by Jon Guze
Senior Fellow, Legal Studies, John Locke Foundation
Legal scholar John McGinnis ends a generally negative discussion of recent confirmation hearings on a postive note:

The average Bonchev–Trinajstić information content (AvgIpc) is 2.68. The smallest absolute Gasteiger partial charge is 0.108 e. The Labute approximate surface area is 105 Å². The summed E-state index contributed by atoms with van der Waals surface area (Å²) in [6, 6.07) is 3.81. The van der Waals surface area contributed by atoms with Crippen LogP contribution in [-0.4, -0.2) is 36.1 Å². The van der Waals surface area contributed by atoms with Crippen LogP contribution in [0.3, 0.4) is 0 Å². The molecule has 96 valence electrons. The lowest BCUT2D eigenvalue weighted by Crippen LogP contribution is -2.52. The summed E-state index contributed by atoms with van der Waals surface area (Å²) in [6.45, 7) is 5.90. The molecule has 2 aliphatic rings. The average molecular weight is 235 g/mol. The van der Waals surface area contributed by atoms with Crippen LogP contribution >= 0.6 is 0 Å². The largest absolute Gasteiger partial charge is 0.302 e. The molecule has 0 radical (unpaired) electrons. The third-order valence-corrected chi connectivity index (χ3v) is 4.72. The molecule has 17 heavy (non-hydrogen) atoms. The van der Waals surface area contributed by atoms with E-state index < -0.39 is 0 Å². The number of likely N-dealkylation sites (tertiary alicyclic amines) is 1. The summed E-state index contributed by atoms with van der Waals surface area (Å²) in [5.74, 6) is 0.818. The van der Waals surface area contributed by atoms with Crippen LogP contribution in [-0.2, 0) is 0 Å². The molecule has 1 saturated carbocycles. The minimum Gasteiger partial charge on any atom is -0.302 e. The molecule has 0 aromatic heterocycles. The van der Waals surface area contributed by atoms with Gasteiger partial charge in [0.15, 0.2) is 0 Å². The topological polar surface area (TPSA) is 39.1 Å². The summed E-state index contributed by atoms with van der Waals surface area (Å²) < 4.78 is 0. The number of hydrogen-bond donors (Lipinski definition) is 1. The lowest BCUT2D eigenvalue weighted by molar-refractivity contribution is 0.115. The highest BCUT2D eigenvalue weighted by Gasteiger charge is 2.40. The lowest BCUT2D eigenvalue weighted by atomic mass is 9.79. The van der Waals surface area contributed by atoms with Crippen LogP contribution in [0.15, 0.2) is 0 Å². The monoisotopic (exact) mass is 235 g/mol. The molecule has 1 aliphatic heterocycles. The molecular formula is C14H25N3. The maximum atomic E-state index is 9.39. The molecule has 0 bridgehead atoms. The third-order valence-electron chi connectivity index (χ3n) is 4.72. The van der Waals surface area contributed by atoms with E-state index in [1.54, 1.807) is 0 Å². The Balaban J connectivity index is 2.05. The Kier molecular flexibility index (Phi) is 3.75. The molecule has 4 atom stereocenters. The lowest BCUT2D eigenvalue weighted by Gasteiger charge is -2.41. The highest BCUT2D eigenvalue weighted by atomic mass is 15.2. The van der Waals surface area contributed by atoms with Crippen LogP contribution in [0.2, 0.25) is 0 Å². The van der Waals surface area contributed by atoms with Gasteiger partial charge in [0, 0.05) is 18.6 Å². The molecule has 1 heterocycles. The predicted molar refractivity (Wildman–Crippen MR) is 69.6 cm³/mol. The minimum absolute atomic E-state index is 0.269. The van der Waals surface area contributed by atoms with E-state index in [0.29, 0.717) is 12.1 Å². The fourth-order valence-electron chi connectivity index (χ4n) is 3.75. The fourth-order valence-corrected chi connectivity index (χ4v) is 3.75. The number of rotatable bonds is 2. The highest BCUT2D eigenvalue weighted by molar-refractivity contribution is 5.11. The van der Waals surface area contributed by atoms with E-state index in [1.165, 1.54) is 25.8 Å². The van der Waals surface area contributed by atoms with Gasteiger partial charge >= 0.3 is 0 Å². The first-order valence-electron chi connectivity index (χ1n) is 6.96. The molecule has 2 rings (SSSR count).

In the House Armed Service Committee’s hearing on the waiver for General Mattis to be Secretary of Defense, for instance, one Democratic member after another said that the Trump’s administration decision to block him from appearing at the hearing forced them to vote no. One Republican after another said that only a bipartisan vote in favor of the waiver would send the right message to the troops. But in the middle of this rhetorical desert, Congressman Steve Russell of Nebraska challenged the premises of the law from which the waiver was sought in a sprightly and informative speech. There he argued that the Constitution did not require any cooling off period before a general could serve in government, and then provided a lively tour of American history of the many ex-generals who soon served either as President and as Secretary of War, beginning of course with George Washington and his own secretary of War, Henry Knox. Congressman Russell is a freshman. May he never imitate his elders!